How Biden’s Menthol Cigarette Ban Could Line Terrorists' Pockets

Proposal would create booming black market for Hamas and Hezbollah, Sen. Cotton warns

Menthol cigarettes, Hamas (Drew Angerer/Getty Images, Chris McGrath/Getty Images)
January 22, 2024

The Biden administration’s bid to ban menthol cigarettes will open a lucrative black-market trade, bringing in millions of dollars for terrorist organizations, including Iran-backed groups like Hamas and Hezbollah, according to a Republican senator.

Since May 2022, the Biden administration has been championing a proposal that will eliminate menthol-flavored cigarettes from American stores. Around 40 percent of adult smokers prefer mentholated cigarettes, and they are particularly popular with black Americans, according to the American Lung Association.

With the menthol market still booming, the Food and Drug Administration’s efforts to enact an outright ban will likely create a massive black market for Mexican cartels and a host of terror groups known to work alongside them, such as al Qaeda, Hamas, and Hezbollah, according to Sen. Tom Cotton (R., Ark.), who sent a letter on Monday to multiple federal agencies seeking information on how they plan to combat the potential for terrorism financing.

"The FDA’s proposed rule to ban menthol cigarettes would allow terrorist organizations such as Hezbollah to rake in millions from black market menthol cigarettes and use the profits to finance their terrorist activities, and therefore represents a national security threat to the United States," Cotton wrote, according to a copy of the letter obtained by the Washington Free Beacon.

Congress determined in 2009 that "Hezbollah, Hamas, al Qaeda, and other terrorist organizations have profited from trafficking in illegal cigarettes or counterfeit cigarette tax stamps."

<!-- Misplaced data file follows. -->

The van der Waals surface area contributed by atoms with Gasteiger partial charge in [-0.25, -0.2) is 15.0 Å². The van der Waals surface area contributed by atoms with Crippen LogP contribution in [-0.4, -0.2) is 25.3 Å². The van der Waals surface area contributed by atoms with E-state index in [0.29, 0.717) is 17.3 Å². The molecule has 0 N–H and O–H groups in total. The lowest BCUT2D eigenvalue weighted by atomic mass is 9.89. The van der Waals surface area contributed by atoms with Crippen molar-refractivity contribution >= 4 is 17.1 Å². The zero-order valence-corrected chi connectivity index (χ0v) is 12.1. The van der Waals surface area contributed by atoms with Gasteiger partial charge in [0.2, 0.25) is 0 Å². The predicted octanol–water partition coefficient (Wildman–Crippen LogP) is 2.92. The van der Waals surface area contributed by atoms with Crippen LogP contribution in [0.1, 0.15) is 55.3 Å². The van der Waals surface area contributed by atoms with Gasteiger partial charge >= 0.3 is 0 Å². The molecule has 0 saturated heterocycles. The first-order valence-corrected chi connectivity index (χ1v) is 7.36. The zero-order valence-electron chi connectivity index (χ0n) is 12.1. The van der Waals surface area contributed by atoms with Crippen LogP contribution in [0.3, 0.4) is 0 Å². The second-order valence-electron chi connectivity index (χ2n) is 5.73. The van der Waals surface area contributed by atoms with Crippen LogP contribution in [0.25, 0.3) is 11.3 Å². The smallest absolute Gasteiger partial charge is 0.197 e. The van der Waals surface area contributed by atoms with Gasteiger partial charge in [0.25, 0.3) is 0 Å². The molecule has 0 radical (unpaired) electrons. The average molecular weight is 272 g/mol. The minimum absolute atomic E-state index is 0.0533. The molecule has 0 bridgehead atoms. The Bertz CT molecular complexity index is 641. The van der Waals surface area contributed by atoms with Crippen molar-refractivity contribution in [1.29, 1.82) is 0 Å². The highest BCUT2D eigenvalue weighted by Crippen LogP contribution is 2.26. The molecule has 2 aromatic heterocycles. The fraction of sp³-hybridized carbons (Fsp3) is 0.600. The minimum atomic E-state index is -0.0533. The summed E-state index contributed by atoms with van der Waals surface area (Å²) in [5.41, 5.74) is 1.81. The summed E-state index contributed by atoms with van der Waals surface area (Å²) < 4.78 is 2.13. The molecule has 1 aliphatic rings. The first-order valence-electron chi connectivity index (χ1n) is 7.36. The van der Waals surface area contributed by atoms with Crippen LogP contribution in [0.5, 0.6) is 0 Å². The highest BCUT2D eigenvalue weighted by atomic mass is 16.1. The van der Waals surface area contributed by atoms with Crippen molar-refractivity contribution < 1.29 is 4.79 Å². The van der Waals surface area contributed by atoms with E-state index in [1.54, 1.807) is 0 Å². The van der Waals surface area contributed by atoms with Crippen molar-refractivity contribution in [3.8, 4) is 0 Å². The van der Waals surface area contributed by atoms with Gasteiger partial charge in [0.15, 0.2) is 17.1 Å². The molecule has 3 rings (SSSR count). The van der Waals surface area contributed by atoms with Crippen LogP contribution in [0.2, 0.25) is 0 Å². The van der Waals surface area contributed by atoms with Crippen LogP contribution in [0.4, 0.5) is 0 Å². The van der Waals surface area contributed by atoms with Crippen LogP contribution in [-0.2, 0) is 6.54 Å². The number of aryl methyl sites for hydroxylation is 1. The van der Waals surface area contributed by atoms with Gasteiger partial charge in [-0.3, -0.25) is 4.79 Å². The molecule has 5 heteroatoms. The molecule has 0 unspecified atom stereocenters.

"Terrorist organizations, working with cartels, profit from black market cigarettes and use those profits to finance their terrorist activities," according to Cotton’s letter.

The FDA noted in its proposed rule banning menthol cigarettes that the "removal of menthol cigarettes from the marketplace could result in some people seeking menthol cigarettes through the illicit trade market."

Though the FDA said that cigarette trafficking would be "modest" as a result of the ban, the Obama administration determined in 2015 that cigarette smuggling is "a low risk, high-reward criminal activity; traffickers can make millions, with little risk of detection or harsh punishments."

This determination, Cotton says, is further proof that a menthol ban would enrich cartels and their terrorist partners, providing them with the funds needed to wage terror attacks across the Middle East, including against Israel, which is fighting a war against Hamas and its Iranian backers.

Cotton wants to know if the FDA consulted with the Justice Department and federal law enforcement agencies before issuing the proposed rule. This could indicate whether the Biden administration is prepared to deal with a new black-market trading in menthol cigarettes.

The senator also wants to know if the Justice Department performed an assessment on the potential impact of a menthol ban on the black-market cigarette trade. It is also unclear if the Justice Department "assessed the potential impact of the proposed menthol cigarette ban on the activities of international terrorist organizations," according to Cotton’s letter.

House lawmakers on both sides of the aisle have also raised the prospect of terror groups cashing in on the menthol ban.

Reps. Andrew Garbarino (R., N.Y.) and Jared Moskowitz (D., Fla.) urged the FDA to reconsider the rule in November.

"It is well-documented that Hezbollah is a leader in the illicit cigarette trade—not halfway around the world but right here in the Western Hemisphere," the lawmakers wrote. "There have been cases in which Hezbollah and Hamas cells have smuggled cigarettes into the United States to send the revenue overseas. Given Hezbollah’s established cigarette business and its ties to the Mexican drug cartels, we cannot discount the potential for this FDA-proposed rule to open a massive revenue stream for this Hamas-allied foreign terrorist organization."